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Aline HelgAline Helg
University of Geneva, Switzerland

Aline Helg is a professor of contemporary history at the University of Geneva, Switzerland. She has written a most important book, the subject of 3 awards: Our Rightful Share : The Afro-Cuban Struggle for Equality, 1886-1912, University of North Carolina Press, 1995  

It is fair to say that this book rescued a crucial episode for understanding Cuban history right out from oblivion, for the memory of the 1912 Massacre, "El Doce," and the events leading up to it had been repressed from both the neocolonial republic and the one created after 1959. Other Cuban authors had studied this period - Portuondo Linares, whose father was a member of the Independent Party of Color and wrote about in 1950, was the first, but he was criticized by the Communist Party of that period for focusing on race and not class warfare, and his book was ignored. Tomas Fernandez Robaina devoted some chapters to it in his 1990 book, El Negro en Cuba: Apuntes para la historia de la lucha contra la discriminacion racial, but this was published in Cuba and not appreciated at first. It was Aline Helg who documented many aspects of this period and fully brought to light such shameful episodes as the 1912 celebratory banquet in Havana's Central Park, presided over by Jose Marti's son right under the large statue of Marti. This book received prizes from the American Historical Association, the Association of Caribbean Historians, and the Caribbean Studies Association.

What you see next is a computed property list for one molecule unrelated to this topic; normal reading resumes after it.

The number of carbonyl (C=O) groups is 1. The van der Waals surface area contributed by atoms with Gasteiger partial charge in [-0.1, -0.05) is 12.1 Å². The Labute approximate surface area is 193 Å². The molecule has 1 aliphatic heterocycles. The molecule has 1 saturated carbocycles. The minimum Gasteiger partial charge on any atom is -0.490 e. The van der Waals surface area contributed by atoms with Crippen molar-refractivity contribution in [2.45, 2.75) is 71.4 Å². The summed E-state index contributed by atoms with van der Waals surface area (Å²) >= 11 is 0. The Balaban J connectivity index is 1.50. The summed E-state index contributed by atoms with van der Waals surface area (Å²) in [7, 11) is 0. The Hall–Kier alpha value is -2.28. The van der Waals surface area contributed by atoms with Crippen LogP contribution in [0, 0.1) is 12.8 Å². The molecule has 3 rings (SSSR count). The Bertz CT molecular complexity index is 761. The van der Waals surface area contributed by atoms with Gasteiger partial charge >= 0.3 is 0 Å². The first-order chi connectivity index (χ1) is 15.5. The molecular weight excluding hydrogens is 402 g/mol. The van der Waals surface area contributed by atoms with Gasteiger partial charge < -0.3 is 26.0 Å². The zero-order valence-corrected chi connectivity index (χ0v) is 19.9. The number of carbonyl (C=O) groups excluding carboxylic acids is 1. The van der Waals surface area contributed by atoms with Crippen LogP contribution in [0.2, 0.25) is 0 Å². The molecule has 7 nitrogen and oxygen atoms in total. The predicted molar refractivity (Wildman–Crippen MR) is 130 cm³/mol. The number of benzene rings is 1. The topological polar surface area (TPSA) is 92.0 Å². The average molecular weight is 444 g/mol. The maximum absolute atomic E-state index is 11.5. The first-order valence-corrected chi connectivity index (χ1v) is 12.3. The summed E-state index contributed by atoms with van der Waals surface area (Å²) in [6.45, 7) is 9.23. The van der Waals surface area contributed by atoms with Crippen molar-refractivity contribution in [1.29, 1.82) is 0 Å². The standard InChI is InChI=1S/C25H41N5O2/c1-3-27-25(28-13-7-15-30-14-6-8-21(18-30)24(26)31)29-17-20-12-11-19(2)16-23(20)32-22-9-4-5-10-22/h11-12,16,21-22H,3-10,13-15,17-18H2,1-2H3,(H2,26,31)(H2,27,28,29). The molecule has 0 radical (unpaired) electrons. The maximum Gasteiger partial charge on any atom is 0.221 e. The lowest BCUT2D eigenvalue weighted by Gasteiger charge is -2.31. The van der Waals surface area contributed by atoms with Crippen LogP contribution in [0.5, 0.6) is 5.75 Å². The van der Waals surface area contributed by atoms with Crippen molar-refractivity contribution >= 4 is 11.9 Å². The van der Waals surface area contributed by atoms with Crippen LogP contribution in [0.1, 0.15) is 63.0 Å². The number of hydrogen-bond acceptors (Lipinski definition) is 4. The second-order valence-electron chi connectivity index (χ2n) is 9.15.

Aline Helg has had a broad experience in a number of Latin American countries rescuing similarly forgotten yet significant episodes having to do with the history of Afro-Latins as they shaped the continent.